Postby scrmbldggs » Mon Jul 03, 2017 8:42 pm

So is modern medicine helping in keeping some of those things around (longer) instead of letting them follow their otherwise natural course? And is the apparent increase in couples' difficulties to conceive and/or bear children a natural "fighting back" by nature?

Or would it only seem that way because of increase in populations? And communication.
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Re: Stupid mutants.

Postby ElectricMonk » Mon Jul 03, 2017 8:56 pm

It's pretty easy to dramatically increase the life expectancy of lab mice and their offspring, so whatever you heard is wrong, Lance.
I've come up with a set of rules that describe our reactions to technologies:
Spoiler:
1. Anything that is in the world when you’re born is normal and ordinary and is just a natural part of the way the world works.
2. Anything that's invented between when you’re fifteen and thirty-five is new and exciting and revolutionary and you can probably get a career in it.
3. Anything invented after you're thirty-five is against the natural order of things.
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Re: Stupid mutants.

Postby ElectricMonk » Mon Jul 03, 2017 9:00 pm

scrmbldggs wrote:So is modern medicine helping in keeping some of those things around (longer) instead of letting them follow their otherwise natural course? And is the apparent increase in couples' difficulties to conceive and/or bear children a natural "fighting back" by nature?

Or would it only seem that way because of increase in populations? And communication.


Couples wait longer to have children, which naturally affects fertility - it's not more difficult for teens to become pregnant today than 400years ago.
And there have always been couples who can't conceive, which is why marriages would be annulled in the past to find better matches and/or Mistresses.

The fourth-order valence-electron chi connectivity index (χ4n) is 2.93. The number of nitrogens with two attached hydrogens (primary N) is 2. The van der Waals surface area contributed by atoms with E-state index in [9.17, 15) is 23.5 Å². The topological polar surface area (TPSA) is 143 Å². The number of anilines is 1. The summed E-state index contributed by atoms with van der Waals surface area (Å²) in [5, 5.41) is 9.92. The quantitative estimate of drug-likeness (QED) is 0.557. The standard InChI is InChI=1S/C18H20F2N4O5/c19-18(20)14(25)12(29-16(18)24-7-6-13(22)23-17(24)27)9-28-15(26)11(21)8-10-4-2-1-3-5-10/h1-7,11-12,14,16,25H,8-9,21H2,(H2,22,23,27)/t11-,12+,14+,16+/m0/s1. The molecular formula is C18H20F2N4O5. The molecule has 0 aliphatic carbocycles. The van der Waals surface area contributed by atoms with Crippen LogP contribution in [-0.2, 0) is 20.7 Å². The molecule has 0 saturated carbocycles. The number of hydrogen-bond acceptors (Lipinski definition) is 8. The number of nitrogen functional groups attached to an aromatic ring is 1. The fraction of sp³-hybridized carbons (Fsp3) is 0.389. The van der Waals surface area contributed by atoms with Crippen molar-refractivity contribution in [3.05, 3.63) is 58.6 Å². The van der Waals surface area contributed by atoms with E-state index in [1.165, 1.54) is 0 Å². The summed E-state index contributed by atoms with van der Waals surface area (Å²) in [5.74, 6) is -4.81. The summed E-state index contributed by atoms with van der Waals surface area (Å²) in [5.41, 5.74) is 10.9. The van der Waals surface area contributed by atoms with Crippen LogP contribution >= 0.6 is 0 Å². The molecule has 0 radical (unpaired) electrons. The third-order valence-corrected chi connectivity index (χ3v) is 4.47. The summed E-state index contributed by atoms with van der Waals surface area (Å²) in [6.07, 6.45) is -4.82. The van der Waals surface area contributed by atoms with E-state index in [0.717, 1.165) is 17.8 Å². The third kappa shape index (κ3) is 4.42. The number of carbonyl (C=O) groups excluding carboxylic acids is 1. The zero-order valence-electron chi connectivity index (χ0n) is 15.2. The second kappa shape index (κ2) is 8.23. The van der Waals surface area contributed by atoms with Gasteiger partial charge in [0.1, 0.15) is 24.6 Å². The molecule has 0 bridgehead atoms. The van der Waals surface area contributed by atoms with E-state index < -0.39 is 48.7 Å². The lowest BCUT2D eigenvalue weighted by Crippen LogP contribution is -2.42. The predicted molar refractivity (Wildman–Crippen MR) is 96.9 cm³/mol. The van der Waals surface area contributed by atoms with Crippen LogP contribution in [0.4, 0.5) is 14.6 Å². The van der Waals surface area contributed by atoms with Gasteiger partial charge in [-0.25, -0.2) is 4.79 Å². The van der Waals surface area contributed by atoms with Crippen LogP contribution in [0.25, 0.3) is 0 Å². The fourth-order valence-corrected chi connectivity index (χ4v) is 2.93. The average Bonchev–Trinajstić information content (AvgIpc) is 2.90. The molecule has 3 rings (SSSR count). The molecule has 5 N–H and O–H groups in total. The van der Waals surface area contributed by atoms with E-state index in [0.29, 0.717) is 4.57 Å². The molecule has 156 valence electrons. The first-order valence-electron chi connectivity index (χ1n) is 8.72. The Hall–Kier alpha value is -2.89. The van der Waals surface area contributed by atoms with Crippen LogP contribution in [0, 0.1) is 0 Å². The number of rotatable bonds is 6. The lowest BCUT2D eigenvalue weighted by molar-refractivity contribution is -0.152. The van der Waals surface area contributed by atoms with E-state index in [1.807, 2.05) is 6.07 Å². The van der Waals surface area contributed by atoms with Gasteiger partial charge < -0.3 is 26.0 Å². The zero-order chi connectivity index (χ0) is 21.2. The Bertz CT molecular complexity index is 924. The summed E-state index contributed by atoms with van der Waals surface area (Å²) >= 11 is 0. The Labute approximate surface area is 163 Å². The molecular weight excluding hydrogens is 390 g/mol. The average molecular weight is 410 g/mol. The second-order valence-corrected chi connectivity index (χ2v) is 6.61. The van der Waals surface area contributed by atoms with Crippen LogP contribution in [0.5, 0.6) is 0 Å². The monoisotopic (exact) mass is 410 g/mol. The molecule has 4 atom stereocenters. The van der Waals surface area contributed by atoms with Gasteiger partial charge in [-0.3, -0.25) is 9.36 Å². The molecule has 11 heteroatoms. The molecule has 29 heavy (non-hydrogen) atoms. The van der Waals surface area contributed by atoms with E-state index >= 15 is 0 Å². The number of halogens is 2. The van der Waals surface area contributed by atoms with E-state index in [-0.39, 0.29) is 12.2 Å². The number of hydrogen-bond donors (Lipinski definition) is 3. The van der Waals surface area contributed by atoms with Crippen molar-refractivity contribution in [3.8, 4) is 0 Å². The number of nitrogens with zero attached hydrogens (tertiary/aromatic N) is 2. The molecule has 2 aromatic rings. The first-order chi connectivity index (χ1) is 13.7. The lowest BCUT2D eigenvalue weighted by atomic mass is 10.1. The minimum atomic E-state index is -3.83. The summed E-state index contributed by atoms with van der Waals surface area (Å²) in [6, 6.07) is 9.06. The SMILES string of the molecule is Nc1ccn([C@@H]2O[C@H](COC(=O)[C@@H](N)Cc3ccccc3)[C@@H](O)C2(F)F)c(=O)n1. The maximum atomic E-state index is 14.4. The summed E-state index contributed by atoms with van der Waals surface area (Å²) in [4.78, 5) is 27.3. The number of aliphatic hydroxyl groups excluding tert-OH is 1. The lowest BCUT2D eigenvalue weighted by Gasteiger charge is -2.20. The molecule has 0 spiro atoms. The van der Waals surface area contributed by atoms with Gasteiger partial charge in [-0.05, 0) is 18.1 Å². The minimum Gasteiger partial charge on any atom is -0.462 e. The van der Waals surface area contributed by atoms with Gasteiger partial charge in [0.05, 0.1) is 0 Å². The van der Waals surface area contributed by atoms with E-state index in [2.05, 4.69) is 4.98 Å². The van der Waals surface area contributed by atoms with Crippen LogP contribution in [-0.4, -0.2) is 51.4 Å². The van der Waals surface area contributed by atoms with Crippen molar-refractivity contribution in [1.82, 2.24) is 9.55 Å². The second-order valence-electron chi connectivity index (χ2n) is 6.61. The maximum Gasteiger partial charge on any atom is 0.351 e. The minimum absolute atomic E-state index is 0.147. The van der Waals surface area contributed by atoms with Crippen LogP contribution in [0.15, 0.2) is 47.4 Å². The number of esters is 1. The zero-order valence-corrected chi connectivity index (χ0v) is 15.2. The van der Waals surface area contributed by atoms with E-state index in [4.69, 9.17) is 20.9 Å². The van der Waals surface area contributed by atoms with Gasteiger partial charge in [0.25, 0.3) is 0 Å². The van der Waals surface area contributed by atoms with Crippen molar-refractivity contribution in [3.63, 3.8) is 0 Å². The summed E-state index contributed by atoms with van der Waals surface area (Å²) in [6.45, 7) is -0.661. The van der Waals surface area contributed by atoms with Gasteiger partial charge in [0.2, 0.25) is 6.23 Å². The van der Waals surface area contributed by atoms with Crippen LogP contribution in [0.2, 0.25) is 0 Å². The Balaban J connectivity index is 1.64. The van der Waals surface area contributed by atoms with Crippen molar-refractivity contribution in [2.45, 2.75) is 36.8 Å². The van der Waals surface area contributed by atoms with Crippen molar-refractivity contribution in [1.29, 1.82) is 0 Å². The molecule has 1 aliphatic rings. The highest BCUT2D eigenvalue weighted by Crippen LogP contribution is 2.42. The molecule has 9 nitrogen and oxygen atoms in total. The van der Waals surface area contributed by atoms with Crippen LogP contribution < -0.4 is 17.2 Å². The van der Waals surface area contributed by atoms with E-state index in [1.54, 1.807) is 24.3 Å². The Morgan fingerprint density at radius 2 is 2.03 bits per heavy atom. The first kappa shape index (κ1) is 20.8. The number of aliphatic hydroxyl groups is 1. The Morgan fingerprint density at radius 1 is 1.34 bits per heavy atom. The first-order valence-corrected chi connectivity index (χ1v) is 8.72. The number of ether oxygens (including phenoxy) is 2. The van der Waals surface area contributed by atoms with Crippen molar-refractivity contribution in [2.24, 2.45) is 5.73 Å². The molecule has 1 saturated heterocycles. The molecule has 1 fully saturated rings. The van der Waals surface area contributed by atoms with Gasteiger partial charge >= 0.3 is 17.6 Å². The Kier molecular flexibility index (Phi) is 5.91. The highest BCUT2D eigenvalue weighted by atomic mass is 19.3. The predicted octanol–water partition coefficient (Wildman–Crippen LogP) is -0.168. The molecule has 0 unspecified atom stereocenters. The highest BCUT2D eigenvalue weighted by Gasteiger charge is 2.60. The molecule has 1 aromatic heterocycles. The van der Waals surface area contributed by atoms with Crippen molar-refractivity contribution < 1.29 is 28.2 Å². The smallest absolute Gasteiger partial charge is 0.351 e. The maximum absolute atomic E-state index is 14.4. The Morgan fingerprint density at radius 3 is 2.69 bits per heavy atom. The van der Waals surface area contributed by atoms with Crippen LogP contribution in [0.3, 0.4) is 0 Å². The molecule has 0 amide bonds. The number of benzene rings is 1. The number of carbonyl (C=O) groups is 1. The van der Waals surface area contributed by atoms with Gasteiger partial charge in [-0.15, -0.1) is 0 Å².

I've come up with a set of rules that describe our reactions to technologies:
Spoiler:
1. Anything that is in the world when you’re born is normal and ordinary and is just a natural part of the way the world works.
2. Anything that's invented between when you’re fifteen and thirty-five is new and exciting and revolutionary and you can probably get a career in it.
3. Anything invented after you're thirty-five is against the natural order of things.
- Douglas Adams

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Re: Stupid mutants.

Postby Lance Kennedy » Mon Jul 03, 2017 9:22 pm

In theory, scrambled, you are correct. Modern medicine would help people with harmful mutations survive and reproduce, and hence retain the harmful genes in the population. I am not worried, though, because that is a temporary phase. Within the next century, I suspect that gene modification methods will enable humanity to reverse this trend.

EM. You do realise, do you not, that your opposition to the idea of ageing not being adaptive, is not arguing against me, but the best experts on the subject? While appealing to authority can be a fallacy, I think in this case, your opposition says bad things about your ability to think rationally.

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Re: Stupid mutants.

Postby bobbo_the_Pragmatist » Mon Jul 03, 2017 9:31 pm

OlegTheBatty wrote: Longevity is useless to most organisms, from an evolutionary perspective, and tends to increase the probability that a population will outstrip available resources.

Survival of the fittest to reproduce, not survival of the fittest to live a long time.

I dunno. And I mean just that. I don't know. On the issue of ageing, are we dealing with an exception to a more general rule? Are we conflating various aspects of ageing under one label?

Longevity as seen UNAVOIDABLY in homo sapiens is required for those organisms that have extended childhoods....brought on by having a large brain that needs time to develop, as does the infant into adulthood. So...its not exactly reproducing that is the key for higher species but rather offspring that themselves survive to reproducing age. Why would ageing lead to a stripping of resources unless that population was highly successful? Something being mixed up here.

I have a "feeling" something important is being rooted around here, but we are all missing it. We need some kind of expert?

..............................yeah...........while I still don't know........I gotta go with Darwin. As ageing is present in almost all species, it must have some adaptive superiority. Not to individuals, but to the species genome? I think this is post-Darwin evolutionary theory. As intimated above, not about survival of individuals to reproduce, but survival of the species within the biome?

Interesting stuff. I don't want to live forever.......just longer than I will.
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Re: Stupid mutants.

Postby bobbo_the_Pragmatist » Mon Jul 03, 2017 9:33 pm

Lance Kennedy wrote: EM. You do realise, do you not, that your opposition to the idea of ageing not being adaptive, is not arguing against me, but the best experts on the subject?

I believe you have reached this statement by what you have read. Any links? Any disagreement from other experts?